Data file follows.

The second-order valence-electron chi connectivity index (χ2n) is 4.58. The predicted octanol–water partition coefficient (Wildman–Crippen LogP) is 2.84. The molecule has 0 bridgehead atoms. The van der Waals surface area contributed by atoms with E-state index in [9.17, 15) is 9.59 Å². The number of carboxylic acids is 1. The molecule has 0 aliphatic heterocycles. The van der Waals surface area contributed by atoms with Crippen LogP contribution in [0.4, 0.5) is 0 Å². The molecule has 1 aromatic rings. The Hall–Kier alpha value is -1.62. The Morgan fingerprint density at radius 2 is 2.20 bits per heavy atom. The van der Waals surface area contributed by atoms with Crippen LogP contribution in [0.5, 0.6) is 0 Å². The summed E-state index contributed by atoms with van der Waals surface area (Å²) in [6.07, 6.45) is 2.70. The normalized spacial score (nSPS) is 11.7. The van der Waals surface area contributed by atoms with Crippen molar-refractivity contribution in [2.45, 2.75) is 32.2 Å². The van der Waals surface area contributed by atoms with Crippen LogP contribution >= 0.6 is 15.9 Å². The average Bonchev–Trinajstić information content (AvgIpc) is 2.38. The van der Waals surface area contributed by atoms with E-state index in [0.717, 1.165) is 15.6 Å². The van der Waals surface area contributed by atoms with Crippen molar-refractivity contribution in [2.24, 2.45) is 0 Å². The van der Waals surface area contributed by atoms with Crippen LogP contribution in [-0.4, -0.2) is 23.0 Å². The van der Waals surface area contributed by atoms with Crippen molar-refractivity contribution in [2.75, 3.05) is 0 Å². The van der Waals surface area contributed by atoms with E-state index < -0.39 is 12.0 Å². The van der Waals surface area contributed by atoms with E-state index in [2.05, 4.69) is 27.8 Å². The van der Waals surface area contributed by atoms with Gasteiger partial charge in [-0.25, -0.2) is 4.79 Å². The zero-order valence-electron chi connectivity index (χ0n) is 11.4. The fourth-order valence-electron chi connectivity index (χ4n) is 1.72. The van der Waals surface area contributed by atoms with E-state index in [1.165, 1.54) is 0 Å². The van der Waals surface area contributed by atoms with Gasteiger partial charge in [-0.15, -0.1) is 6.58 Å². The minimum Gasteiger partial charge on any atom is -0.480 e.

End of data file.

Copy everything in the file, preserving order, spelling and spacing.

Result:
The second-order valence-electron chi connectivity index (χ2n) is 4.58. The predicted octanol–water partition coefficient (Wildman–Crippen LogP) is 2.84. The molecule has 0 bridgehead atoms. The van der Waals surface area contributed by atoms with E-state index in [9.17, 15) is 9.59 Å². The number of carboxylic acids is 1. The molecule has 0 aliphatic heterocycles. The van der Waals surface area contributed by atoms with Crippen LogP contribution in [0.4, 0.5) is 0 Å². The molecule has 1 aromatic rings. The Hall–Kier alpha value is -1.62. The Morgan fingerprint density at radius 2 is 2.20 bits per heavy atom. The van der Waals surface area contributed by atoms with Crippen LogP contribution in [0.5, 0.6) is 0 Å². The summed E-state index contributed by atoms with van der Waals surface area (Å²) in [6.07, 6.45) is 2.70. The normalized spacial score (nSPS) is 11.7. The van der Waals surface area contributed by atoms with Crippen molar-refractivity contribution in [2.45, 2.75) is 32.2 Å². The van der Waals surface area contributed by atoms with Crippen LogP contribution >= 0.6 is 15.9 Å². The average Bonchev–Trinajstić information content (AvgIpc) is 2.38. The van der Waals surface area contributed by atoms with E-state index in [0.717, 1.165) is 15.6 Å². The van der Waals surface area contributed by atoms with Crippen molar-refractivity contribution in [2.24, 2.45) is 0 Å². The van der Waals surface area contributed by atoms with Crippen LogP contribution in [-0.4, -0.2) is 23.0 Å². The van der Waals surface area contributed by atoms with Crippen molar-refractivity contribution in [2.75, 3.05) is 0 Å². The van der Waals surface area contributed by atoms with E-state index < -0.39 is 12.0 Å². The van der Waals surface area contributed by atoms with E-state index in [2.05, 4.69) is 27.8 Å². The van der Waals surface area contributed by atoms with Gasteiger partial charge in [-0.25, -0.2) is 4.79 Å². The zero-order valence-electron chi connectivity index (χ0n) is 11.4. The fourth-order valence-electron chi connectivity index (χ4n) is 1.72. The van der Waals surface area contributed by atoms with E-state index in [1.165, 1.54) is 0 Å². The van der Waals surface area contributed by atoms with Gasteiger partial charge in [-0.15, -0.1) is 6.58 Å². The minimum Gasteiger partial charge on any atom is -0.480 e.